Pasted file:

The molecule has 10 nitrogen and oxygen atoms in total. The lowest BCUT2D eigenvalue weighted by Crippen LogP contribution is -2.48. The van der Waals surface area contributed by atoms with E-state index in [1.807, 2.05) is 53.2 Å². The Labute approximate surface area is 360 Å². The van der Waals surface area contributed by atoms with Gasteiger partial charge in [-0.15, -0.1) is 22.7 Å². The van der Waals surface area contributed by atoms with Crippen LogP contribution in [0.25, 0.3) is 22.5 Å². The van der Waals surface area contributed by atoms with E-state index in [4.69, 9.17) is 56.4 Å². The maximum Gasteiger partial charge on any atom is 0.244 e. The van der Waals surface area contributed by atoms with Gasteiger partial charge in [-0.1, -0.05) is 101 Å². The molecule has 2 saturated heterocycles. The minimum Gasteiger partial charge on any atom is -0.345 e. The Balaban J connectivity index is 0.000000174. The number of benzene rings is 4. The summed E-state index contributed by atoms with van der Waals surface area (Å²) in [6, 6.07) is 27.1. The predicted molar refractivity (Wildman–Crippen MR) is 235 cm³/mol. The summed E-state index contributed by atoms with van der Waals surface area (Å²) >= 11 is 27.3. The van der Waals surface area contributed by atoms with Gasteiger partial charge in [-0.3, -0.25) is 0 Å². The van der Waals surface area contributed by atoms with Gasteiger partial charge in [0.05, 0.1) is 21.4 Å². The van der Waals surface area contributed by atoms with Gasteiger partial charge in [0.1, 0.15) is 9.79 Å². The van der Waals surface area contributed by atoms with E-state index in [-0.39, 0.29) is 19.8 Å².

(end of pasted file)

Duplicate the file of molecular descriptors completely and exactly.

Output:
The molecule has 10 nitrogen and oxygen atoms in total. The lowest BCUT2D eigenvalue weighted by Crippen LogP contribution is -2.48. The van der Waals surface area contributed by atoms with E-state index in [1.807, 2.05) is 53.2 Å². The Labute approximate surface area is 360 Å². The van der Waals surface area contributed by atoms with Gasteiger partial charge in [-0.15, -0.1) is 22.7 Å². The van der Waals surface area contributed by atoms with Crippen LogP contribution in [0.25, 0.3) is 22.5 Å². The van der Waals surface area contributed by atoms with E-state index in [4.69, 9.17) is 56.4 Å². The maximum Gasteiger partial charge on any atom is 0.244 e. The van der Waals surface area contributed by atoms with Gasteiger partial charge in [-0.1, -0.05) is 101 Å². The molecule has 2 saturated heterocycles. The minimum Gasteiger partial charge on any atom is -0.345 e. The Balaban J connectivity index is 0.000000174. The number of benzene rings is 4. The summed E-state index contributed by atoms with van der Waals surface area (Å²) in [6, 6.07) is 27.1. The predicted molar refractivity (Wildman–Crippen MR) is 235 cm³/mol. The summed E-state index contributed by atoms with van der Waals surface area (Å²) >= 11 is 27.3. The van der Waals surface area contributed by atoms with Gasteiger partial charge in [-0.3, -0.25) is 0 Å². The van der Waals surface area contributed by atoms with Gasteiger partial charge in [0.05, 0.1) is 21.4 Å². The van der Waals surface area contributed by atoms with Gasteiger partial charge in [0.1, 0.15) is 9.79 Å². The van der Waals surface area contributed by atoms with E-state index in [-0.39, 0.29) is 19.8 Å².